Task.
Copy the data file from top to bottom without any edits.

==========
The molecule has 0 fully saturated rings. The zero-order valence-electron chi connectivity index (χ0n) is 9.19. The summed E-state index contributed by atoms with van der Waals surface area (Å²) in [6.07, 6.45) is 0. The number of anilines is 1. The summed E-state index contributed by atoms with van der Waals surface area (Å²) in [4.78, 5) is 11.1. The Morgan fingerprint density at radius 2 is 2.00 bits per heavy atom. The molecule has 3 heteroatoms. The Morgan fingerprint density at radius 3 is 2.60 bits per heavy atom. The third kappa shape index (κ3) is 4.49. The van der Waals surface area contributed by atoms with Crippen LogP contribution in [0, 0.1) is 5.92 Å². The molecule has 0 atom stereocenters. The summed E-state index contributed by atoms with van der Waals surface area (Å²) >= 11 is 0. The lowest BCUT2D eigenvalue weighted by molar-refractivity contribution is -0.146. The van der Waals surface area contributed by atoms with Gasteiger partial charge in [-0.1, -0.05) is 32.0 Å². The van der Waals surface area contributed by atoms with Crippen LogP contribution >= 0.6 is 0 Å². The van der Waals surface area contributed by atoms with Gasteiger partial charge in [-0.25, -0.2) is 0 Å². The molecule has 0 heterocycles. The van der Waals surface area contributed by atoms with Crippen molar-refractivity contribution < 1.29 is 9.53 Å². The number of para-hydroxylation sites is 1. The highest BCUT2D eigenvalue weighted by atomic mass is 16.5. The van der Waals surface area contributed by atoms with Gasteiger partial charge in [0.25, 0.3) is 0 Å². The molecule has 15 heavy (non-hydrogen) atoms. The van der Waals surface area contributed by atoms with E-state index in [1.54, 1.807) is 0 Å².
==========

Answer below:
The molecule has 0 fully saturated rings. The zero-order valence-electron chi connectivity index (χ0n) is 9.19. The summed E-state index contributed by atoms with van der Waals surface area (Å²) in [6.07, 6.45) is 0. The number of anilines is 1. The summed E-state index contributed by atoms with van der Waals surface area (Å²) in [4.78, 5) is 11.1. The Morgan fingerprint density at radius 2 is 2.00 bits per heavy atom. The molecule has 3 heteroatoms. The Morgan fingerprint density at radius 3 is 2.60 bits per heavy atom. The third kappa shape index (κ3) is 4.49. The van der Waals surface area contributed by atoms with Crippen LogP contribution in [0, 0.1) is 5.92 Å². The molecule has 0 atom stereocenters. The summed E-state index contributed by atoms with van der Waals surface area (Å²) >= 11 is 0. The lowest BCUT2D eigenvalue weighted by molar-refractivity contribution is -0.146. The van der Waals surface area contributed by atoms with Gasteiger partial charge in [-0.1, -0.05) is 32.0 Å². The van der Waals surface area contributed by atoms with Crippen LogP contribution >= 0.6 is 0 Å². The van der Waals surface area contributed by atoms with Gasteiger partial charge in [-0.25, -0.2) is 0 Å². The molecule has 0 heterocycles. The van der Waals surface area contributed by atoms with Crippen molar-refractivity contribution < 1.29 is 9.53 Å². The number of para-hydroxylation sites is 1. The highest BCUT2D eigenvalue weighted by atomic mass is 16.5. The van der Waals surface area contributed by atoms with Gasteiger partial charge in [0.25, 0.3) is 0 Å². The molecule has 15 heavy (non-hydrogen) atoms. The van der Waals surface area contributed by atoms with E-state index in [1.54, 1.807) is 0 Å².